Even when you realize, in the last act, that most of David Lynch’s 2001 masterpiece—one of several masterpieces he has created over the years—MULHOLLAND DR., is a dream, you do not know it before then (sure, a couple of characters say they are in a dream at a couple of different points, but how can you know those are the statements you are supposed to pay attention to?), and so the first time you experience the movie is very different from the next time you experience it. And after that, the depth of detail is nearly impossible to absorb in its entirety for the full 146 minutes, and so you watch the movie again and again, seeing and feeling new things about it each time.
A literal description of the film’s narrative would be that Naomi Watts portrays an aspiring actress who arrives at Los Angeles to stay in her aunt’s vacated apartment while she tries to get her career started. She discovers another woman staying there, who was involved in an accident on Mulholland just as, apparently, some men were about to kill her. The woman has amnesia, and the two become sleuths, trying to determine who the woman is and why she has an enormous amount of money in her purse. Laura Harring co-stars. There are a few digressions—the background experiences of other characters who then interact with the two heroines; there is also, at about the 12-minute mark, one of the most frightening moments ever created on film, if you want to give your friends a good scare—but the story proceeds delightfully. Watts’ character nails an audition, and she and Harring have a very steamy interlude while they come closer and closer to solving the mystery. And then,
poof! Watts’ character is suddenly not living in such a nice apartment, and Harring’s character, although she is still having sex with her, is more dismissive and controlling. The other peripheral characters are the same but different, and there was no accident on Mulholland Drive.
It was Ann Miller’s last film, and she has a wonderful supporting part, as do Chad Everett and Lee Grant. Justin Theroux is featured as a movie director with a host of problems of his own, along with Dan Hedaya, Mark Pellegrine, and Brent Briscoe. Robert Forster and Billy Ray Cyrus are seen briefly, and Angelo Badalamenti, who wrote the film’s succulent musical score, gets to play a gangster, too.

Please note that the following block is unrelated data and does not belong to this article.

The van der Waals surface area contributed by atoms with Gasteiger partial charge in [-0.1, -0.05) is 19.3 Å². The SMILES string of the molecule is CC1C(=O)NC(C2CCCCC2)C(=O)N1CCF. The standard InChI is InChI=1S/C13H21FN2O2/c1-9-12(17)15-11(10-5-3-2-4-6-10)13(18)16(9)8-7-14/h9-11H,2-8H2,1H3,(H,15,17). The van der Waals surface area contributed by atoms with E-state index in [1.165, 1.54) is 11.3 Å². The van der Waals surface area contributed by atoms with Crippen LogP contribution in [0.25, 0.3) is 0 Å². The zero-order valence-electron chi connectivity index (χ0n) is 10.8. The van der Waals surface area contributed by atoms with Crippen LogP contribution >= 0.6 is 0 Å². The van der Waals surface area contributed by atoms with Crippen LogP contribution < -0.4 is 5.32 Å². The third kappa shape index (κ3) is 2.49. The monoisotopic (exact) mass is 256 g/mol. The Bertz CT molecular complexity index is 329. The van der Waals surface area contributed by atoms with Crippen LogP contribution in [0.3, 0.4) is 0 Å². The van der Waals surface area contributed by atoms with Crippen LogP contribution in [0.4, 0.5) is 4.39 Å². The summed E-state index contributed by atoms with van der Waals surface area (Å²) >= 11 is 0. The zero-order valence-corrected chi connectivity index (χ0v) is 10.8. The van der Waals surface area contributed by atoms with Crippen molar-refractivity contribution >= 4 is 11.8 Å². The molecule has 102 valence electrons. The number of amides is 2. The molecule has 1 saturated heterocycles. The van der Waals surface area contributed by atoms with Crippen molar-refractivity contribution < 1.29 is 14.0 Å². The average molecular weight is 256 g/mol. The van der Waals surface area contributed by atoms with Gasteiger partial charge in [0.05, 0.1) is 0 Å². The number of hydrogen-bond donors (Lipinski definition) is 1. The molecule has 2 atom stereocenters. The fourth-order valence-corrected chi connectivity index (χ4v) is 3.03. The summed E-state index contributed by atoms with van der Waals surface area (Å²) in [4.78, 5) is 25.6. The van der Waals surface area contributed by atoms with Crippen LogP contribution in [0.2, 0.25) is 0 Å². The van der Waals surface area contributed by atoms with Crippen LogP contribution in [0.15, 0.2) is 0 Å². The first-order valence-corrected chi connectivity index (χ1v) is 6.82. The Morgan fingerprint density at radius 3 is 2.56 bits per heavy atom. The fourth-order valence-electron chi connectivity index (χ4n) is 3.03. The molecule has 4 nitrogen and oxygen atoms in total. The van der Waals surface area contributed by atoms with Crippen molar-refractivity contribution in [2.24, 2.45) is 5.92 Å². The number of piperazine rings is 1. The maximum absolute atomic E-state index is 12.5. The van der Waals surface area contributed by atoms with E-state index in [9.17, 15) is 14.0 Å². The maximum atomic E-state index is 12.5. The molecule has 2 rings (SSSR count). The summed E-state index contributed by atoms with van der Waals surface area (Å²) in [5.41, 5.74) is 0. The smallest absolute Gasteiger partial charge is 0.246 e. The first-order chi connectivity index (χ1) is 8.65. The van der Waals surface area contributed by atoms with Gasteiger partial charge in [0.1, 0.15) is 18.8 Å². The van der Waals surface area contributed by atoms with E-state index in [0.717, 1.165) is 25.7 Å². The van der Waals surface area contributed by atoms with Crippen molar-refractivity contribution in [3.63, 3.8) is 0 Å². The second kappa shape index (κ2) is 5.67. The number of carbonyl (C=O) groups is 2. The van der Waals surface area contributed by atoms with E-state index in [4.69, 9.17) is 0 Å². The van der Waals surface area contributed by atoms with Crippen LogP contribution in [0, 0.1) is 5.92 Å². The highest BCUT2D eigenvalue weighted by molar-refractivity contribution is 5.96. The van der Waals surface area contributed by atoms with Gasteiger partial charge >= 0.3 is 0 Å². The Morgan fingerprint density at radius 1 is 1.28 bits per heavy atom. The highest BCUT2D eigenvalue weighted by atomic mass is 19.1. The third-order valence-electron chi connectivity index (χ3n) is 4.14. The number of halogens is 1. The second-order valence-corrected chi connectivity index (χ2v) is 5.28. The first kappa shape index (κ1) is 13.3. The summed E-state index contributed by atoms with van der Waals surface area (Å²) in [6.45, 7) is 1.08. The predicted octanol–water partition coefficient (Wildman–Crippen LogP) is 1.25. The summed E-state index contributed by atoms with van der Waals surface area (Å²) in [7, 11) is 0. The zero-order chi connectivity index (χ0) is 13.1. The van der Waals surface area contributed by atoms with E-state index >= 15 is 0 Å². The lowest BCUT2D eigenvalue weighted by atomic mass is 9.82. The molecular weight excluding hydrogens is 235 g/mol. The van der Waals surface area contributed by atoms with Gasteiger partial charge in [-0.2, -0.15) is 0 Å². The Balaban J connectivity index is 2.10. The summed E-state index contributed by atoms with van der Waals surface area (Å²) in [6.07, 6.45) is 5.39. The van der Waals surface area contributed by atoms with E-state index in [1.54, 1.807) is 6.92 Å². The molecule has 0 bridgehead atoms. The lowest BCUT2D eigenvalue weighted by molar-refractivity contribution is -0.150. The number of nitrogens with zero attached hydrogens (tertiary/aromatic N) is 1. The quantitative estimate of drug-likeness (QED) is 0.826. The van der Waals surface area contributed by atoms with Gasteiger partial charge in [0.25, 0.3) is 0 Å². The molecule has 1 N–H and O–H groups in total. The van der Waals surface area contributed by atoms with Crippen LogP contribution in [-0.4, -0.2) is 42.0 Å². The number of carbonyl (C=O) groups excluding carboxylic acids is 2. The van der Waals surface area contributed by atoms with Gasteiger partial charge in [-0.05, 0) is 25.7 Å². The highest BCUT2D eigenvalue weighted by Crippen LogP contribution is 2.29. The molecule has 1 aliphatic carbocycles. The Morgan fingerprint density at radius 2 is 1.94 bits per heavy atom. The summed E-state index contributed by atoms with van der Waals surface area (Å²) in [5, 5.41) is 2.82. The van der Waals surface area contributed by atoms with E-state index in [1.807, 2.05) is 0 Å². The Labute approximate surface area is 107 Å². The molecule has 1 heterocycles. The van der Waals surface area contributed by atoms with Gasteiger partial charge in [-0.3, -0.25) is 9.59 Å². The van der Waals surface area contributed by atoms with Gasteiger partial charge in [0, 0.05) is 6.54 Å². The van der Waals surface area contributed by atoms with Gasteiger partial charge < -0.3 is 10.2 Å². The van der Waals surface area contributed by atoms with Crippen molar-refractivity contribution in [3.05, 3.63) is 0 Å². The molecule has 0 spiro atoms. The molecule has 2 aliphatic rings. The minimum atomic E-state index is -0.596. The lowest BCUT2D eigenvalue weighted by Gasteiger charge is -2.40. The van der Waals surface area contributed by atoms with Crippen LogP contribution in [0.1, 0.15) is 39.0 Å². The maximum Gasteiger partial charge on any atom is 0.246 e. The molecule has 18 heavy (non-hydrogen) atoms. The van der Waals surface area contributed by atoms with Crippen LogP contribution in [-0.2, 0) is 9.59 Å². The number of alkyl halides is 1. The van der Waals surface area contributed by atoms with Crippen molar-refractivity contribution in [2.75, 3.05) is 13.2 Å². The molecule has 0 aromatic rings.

Universal released a fine DVD version in 2002. It had a gorgeous picture and even DTS sound. The Criterion Collection has nevertheless released a long awaited Blu-ray (UPC#715515159319, $30), and both the picture and the sound are even better. The image is sharper, with better defined hues and more detail. The DTS sound is crisper, denser, and also seems to have more going on. Like the DVD, and undoubtedly at Lynch’s request, there is no chapter encoding. There are optional English subtitles, a bewitching trailer, a 2-minute deleted scene with Forster that was irrelevant to the film, and a terrific 25-minute collection of behind-the-scenes footage that specifically shows Lynch setting up shots and working with the actors. Lynch even gets annoyed at the video guy for eavesdropping a couple of times as he powwows with Watts and others.
As entertaining and even riveting as anything you can watch on TV, Lynch and Watts sit for a 27-minute interview and conversation about the film, Watts’ career (this was the movie that made her a star, just like the fantasy version of her character), and moviemaking. What they have to say is always stimulating and informative, but more importantly, the piece captures either their real relationship or two exquisite performances of a real relationship. Either way, it is a delightful and even thrilling portrait of a genuine friendship that contradicts the notorious, yet functionally necessary, superficiality of Hollywood.